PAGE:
Friday 15 November 2013

How do you like these taters?!

Yeah that's some roastie toastie spuds right there - and I grew them in my garden, yew!

I've always loved gardening, but living in a small apartment for more than a decade has meant the opportunity to get my green thumb out has been pretty limited over the years. So when my family and I moved into our first house 18 months ago I was super keen to get stuck into the backyard, with the major goal being to create an awesome edible garden (or at least grow even a few fruit and veg of my own).

Sadly the garden was neglected for about a year - I gave birth to our second son the day after we moved - but we got some landscapers in several months ago who gave it a nice facelift; planted a few citrus and avocado trees; and set up the area for my veggie patch.

I researched what to grow and how; went and bought seeds and seedlings; and planted away with high hopes, dreaming of all the delicious organic food I was going to manifest. My eldest son and I watched with excitement as the first shoots began to sprout and seedlings flourished. I tried to keep the weeds at bay and stop our cat from doing his business in the soil with sticks. I was pumped.

And then the possums came. Or rabbits. Or both - who really knows. One day I had an awesome crop of lettuce and a good looking lime tree, the next both are chewed to stubs and sticks. Damn furry bastards. I used some natural Poss-off spray for a bit but it didn't deter them. And then the weeds starting getting crazy, and I didn't know if things were getting too much or too little water, and the wind was knocking everything about like a demolition zone. I was also too busy to look after my beautiful garden (and the kids kept trying to dig everything up).

Sigh. It seemed as though the only thing growing was my deflation. I was devastated and wished I had more time to spend working in my garden. Was my green thumb broken?

So I gave up, more or less. And that's when some magic started happening.

The spuds were ready to be dug up - hellllo tasty taters. Delicious and they also brought one of my son's favourite books to life for him - The Potato People. Exciting times.

One potato, two potato, three potato, four...

And then the rocket and chives went wild - sexy salads all round. That was about it for a while though until I chucked in a few zucchini plants my mum gave me and they went nuts almost overnight. Enter stage left: homegrown green bad boys - delicious. When we got back from our holiday last week some had actually turned into mutant giant zucchinis - I almost headed off to the county fair to win me some prize.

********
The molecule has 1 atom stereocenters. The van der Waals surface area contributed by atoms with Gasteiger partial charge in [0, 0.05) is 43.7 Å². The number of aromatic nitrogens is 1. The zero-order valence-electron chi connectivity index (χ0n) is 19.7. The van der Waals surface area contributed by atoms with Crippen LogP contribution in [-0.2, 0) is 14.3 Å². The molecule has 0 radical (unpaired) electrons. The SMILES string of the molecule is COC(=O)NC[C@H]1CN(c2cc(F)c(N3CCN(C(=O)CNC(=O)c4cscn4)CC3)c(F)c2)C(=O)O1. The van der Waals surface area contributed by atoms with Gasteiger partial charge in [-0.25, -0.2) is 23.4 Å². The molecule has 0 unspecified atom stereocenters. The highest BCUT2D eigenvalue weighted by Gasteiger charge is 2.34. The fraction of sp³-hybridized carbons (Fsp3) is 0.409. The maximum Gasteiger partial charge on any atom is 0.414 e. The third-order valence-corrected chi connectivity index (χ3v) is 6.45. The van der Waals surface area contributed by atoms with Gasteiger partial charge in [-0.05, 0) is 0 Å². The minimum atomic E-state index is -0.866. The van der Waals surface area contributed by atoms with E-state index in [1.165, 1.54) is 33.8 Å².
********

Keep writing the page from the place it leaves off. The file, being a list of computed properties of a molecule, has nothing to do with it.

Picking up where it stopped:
One of the many mutant zucchinis and a smaller one sliced up and lightly fried in butter, yum

The colossal zucchinis don't seem to have much flavour though so I blitzed them with a few potatoes and homegrown silverbeet to make a delicious soup. Yep that's right - some of my silverbeet which had struggled big time due to munchy mammals finally broke through into adulthood and is now thriving like no one's business. Awesome.
A few leaves from the die hard silverbeet forest and a bowl of tasty zucchini, silverbeet & potato soup
So there you have it - my edible garden babies. I'm so proud.

Sure the avocado and lime trees have no leaves and are about to cark it; the parsley and rosemary are still chewed to stalks; and the snowpeas and garlic died - but I managed to successfully grow a bunch of other stuff (some of the lettuces also made it!), and there's still hope for the lemon, mandarin and passionfruit.

Growing your own fruit and veggies is so awesome - they're free of chemicals, they taste amazing, it's fun and really satisfying, and the kids can get involved and learn. Sure I haven't yet achieved the incredible edible garden I fantasised about, but not a bad effort considering the bunch of pests and little time and attention I gave it. 

It's amazing what you can grow without trying - imagine if I really got my Burke on?

Do you grow your own stuff? Feel free to share any lazy gardener tips with me


  1. Yay for you! What an awesome harvest! I'm pretty excited about our potato plants, which have been the most fun gardening experiment I've ever embarked on (we're growing them up in sacks), but haven't yet harvested anything - how do you know when it's time?
    After a few years of trying to grow my own, I have decided that if you master one veggie a year, then you're doing ok. This year, I grew capsicums for the first time and hopefully potatoes. Zucchinis still elude me. Up here, they go mouldy and wither, it's heartbreaking!
    My lazy gardener tip is to get a worm farm and then, whenever you remember it, use the worm wee as fertiliser then watch things grow overnight xxx

    1. Great tip! I have a compost but am going to get a worm farm next for the easy fertiliser. Sweet! Re potatoes, best way to know they're ready to harvest is when the plant on top withers and dies! You can of course dig them up earlier if you want smaller/baby potatoes, but I reckon wait until the plant dies - safer bet!

    2. Dead plant.... I can definitely do that!


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